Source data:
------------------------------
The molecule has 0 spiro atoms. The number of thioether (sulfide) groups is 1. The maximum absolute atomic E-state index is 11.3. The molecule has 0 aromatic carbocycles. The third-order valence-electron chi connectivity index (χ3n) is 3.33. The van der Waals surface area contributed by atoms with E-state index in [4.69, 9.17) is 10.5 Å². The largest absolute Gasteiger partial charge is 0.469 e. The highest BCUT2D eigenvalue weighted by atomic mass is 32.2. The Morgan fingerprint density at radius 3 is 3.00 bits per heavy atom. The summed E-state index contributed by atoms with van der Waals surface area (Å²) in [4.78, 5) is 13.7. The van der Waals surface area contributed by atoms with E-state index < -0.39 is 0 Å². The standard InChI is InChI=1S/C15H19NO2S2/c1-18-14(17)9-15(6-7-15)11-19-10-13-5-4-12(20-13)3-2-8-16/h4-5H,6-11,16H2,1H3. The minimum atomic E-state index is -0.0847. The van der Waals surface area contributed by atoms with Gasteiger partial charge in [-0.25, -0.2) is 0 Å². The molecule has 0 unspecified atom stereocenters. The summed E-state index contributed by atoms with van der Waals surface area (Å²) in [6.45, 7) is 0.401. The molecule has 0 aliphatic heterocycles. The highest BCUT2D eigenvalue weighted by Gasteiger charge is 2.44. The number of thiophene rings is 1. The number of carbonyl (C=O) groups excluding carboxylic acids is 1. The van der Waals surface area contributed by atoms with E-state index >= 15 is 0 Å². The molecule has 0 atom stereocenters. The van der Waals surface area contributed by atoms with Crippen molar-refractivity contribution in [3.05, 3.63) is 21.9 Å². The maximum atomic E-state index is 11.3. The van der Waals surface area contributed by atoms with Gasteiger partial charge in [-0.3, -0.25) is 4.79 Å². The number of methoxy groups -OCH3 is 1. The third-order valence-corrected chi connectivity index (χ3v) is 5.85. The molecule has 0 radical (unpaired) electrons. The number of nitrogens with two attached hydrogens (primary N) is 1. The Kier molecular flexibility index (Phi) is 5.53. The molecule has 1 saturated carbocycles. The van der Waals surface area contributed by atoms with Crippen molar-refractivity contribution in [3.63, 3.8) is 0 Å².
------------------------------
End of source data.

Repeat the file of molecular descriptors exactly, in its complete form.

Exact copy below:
The molecule has 0 spiro atoms. The number of thioether (sulfide) groups is 1. The maximum absolute atomic E-state index is 11.3. The molecule has 0 aromatic carbocycles. The third-order valence-electron chi connectivity index (χ3n) is 3.33. The van der Waals surface area contributed by atoms with E-state index in [4.69, 9.17) is 10.5 Å². The largest absolute Gasteiger partial charge is 0.469 e. The highest BCUT2D eigenvalue weighted by atomic mass is 32.2. The Morgan fingerprint density at radius 3 is 3.00 bits per heavy atom. The summed E-state index contributed by atoms with van der Waals surface area (Å²) in [4.78, 5) is 13.7. The van der Waals surface area contributed by atoms with E-state index < -0.39 is 0 Å². The standard InChI is InChI=1S/C15H19NO2S2/c1-18-14(17)9-15(6-7-15)11-19-10-13-5-4-12(20-13)3-2-8-16/h4-5H,6-11,16H2,1H3. The minimum atomic E-state index is -0.0847. The van der Waals surface area contributed by atoms with Gasteiger partial charge in [-0.25, -0.2) is 0 Å². The molecule has 0 unspecified atom stereocenters. The summed E-state index contributed by atoms with van der Waals surface area (Å²) in [6.45, 7) is 0.401. The molecule has 0 aliphatic heterocycles. The highest BCUT2D eigenvalue weighted by Gasteiger charge is 2.44. The number of thiophene rings is 1. The number of carbonyl (C=O) groups excluding carboxylic acids is 1. The van der Waals surface area contributed by atoms with E-state index >= 15 is 0 Å². The molecule has 0 atom stereocenters. The van der Waals surface area contributed by atoms with Crippen molar-refractivity contribution in [3.05, 3.63) is 21.9 Å². The maximum atomic E-state index is 11.3. The van der Waals surface area contributed by atoms with Gasteiger partial charge in [-0.3, -0.25) is 4.79 Å². The number of methoxy groups -OCH3 is 1. The third-order valence-corrected chi connectivity index (χ3v) is 5.85. The molecule has 0 radical (unpaired) electrons. The number of nitrogens with two attached hydrogens (primary N) is 1. The Kier molecular flexibility index (Phi) is 5.53. The molecule has 1 saturated carbocycles. The van der Waals surface area contributed by atoms with Crippen molar-refractivity contribution in [3.63, 3.8) is 0 Å².